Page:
What People with Massive Networks Know About Creating Connections
It may seem like some people are just born networkers. They connect with others easily, know how to work a room, and always seem to know just who to put you in touch with when you need help with something. And while it’s true that networking comes naturally to certain people, it’s also true that it’s a skill you can learn. WeWork Labs asked a handful of extremely well-connected people to share their secrets.
Be open to every introduction that comes your way
At some point during your professional life, you’ll be introduced to or approached by someone you don’t see an obvious reason to network with. But well-connected people know that you should never turn down a chance to get to know someone new. “The most critical advice that I learned from my father about networking is that you never know who you’ll meet who can be helpful with achieving your business goals,” says Kathryn Burns, managing partner at Sea Pine Partners and senior advisor at Belmond. “Every conversation is meaningful because if you’re thoughtful and assertive, it’s likely to lead to another networking opportunity. Never make assumptions that the people you meet aren’t going to be relevant.”
Don’t be so focused on what you think you need to get from new contacts that you discount people you meet in less strategic ways. “People get stuck on this construct of what they think networking should be—that you need to go in with an ask and know exactly what you need from every person,” says Astrid Soto, chief investment officer at Agro Imports U.S. “But some of the best people that I work with today have been people that I met randomly at networking events. And there were times when I thought, ugh, this person keeps wanting to get coffee and I don’t know why I keep talking to them. Over time they’ve become the most instrumental people in my life because the reason for the connection becomes obvious.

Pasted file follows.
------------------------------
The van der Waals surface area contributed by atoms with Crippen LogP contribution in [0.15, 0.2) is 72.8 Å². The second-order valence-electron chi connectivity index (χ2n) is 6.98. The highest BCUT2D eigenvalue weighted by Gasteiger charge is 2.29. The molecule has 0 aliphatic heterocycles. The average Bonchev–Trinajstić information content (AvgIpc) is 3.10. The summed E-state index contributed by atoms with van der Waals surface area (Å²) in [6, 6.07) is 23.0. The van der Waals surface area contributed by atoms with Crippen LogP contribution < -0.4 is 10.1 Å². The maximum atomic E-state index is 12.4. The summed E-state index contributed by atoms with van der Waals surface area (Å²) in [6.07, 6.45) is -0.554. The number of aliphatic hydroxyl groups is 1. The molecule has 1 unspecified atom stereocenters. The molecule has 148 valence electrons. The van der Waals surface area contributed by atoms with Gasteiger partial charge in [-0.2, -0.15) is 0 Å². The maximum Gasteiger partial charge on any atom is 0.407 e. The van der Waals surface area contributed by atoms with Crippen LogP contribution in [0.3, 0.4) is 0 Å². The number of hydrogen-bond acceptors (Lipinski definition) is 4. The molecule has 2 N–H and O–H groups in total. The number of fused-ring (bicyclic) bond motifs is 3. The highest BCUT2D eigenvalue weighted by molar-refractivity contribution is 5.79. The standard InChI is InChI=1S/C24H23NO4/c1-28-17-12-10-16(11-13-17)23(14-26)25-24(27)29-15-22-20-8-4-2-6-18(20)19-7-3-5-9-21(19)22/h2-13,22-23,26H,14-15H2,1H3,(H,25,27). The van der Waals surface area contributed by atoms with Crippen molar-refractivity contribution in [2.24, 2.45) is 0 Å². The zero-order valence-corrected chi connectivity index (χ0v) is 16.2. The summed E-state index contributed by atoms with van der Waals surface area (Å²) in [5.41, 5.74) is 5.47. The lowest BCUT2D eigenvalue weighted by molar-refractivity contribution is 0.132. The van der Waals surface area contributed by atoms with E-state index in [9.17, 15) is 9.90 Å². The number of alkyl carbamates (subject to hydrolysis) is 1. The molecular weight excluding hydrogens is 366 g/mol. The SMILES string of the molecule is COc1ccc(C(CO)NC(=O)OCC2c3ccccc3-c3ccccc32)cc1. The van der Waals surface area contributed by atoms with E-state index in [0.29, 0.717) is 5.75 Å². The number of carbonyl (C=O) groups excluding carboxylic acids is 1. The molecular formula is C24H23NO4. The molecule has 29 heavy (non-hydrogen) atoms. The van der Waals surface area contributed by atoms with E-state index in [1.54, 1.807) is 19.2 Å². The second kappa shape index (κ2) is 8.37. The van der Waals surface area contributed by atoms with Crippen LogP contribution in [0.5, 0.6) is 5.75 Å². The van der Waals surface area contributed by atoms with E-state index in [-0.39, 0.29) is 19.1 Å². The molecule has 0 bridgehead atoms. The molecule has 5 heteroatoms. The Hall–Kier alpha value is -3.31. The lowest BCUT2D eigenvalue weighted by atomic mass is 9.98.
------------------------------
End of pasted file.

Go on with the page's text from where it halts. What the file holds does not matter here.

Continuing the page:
Always lead with what you can give instead of what you can get
The most critical thing that the super-connected know is that being a giver gets you a lot farther than being a taker. “You can’t expect people to help you if you don't lead by example,” says Nicole Oge, global head of marketing for WeWork Labs. “There’ve been so many instances where someone I helped was then tremendously valuable to me later on. And people are far more likely to support you when you’re supportive of them. I respond to everyone who reaches out to me and I try to actively help anybody who asks me for help. I genuinely believe the reason people have supported me in my career and have felt comfortable making introductions on my behalf is because they know if and when the time comes, I will reciprocate.”
If you’re worried that you don’t have something valuable to offer that important person you’re trying to build a connection with, don’t stress. “All of us have a depth of understanding about what we’re doing that the person you’re with doesn’t have but may appreciate,” says Michael Greeley, cofounder and general partner at Flare Capital Partners. “Try to share some nugget of insight that the person across the table from you would value, and then they’ll value you more highly.”
Karma points aside, leading with what you have to offer someone can also make you stand out from the crowd. Potentially valuable connections are likely inundated with requests from people all day long, asking for their help. “So if you don’t come at them the same way everyone else does, asking for help, and instead you ask them what they’re working on and how you could help, it changes the dynamic of the relationship,” Soto says. Not only are you offering something instead of joining the line of people asking for something, but “they become more like a peer than someone you’re trying to get in good with,” Soto says.
Offering your help doesn’t have to be a big commitment. It can be as simple as connecting them with someone who could help them solve a problem they’re dealing with, or someone you think they’d just find interesting. “Networking is like a puzzle,” says Heather Leonard, head of platform for WeWork Labs. “It’s about who I think would work well together and connecting those people.”
“Networking” doesn’t have to mean industry events and name tags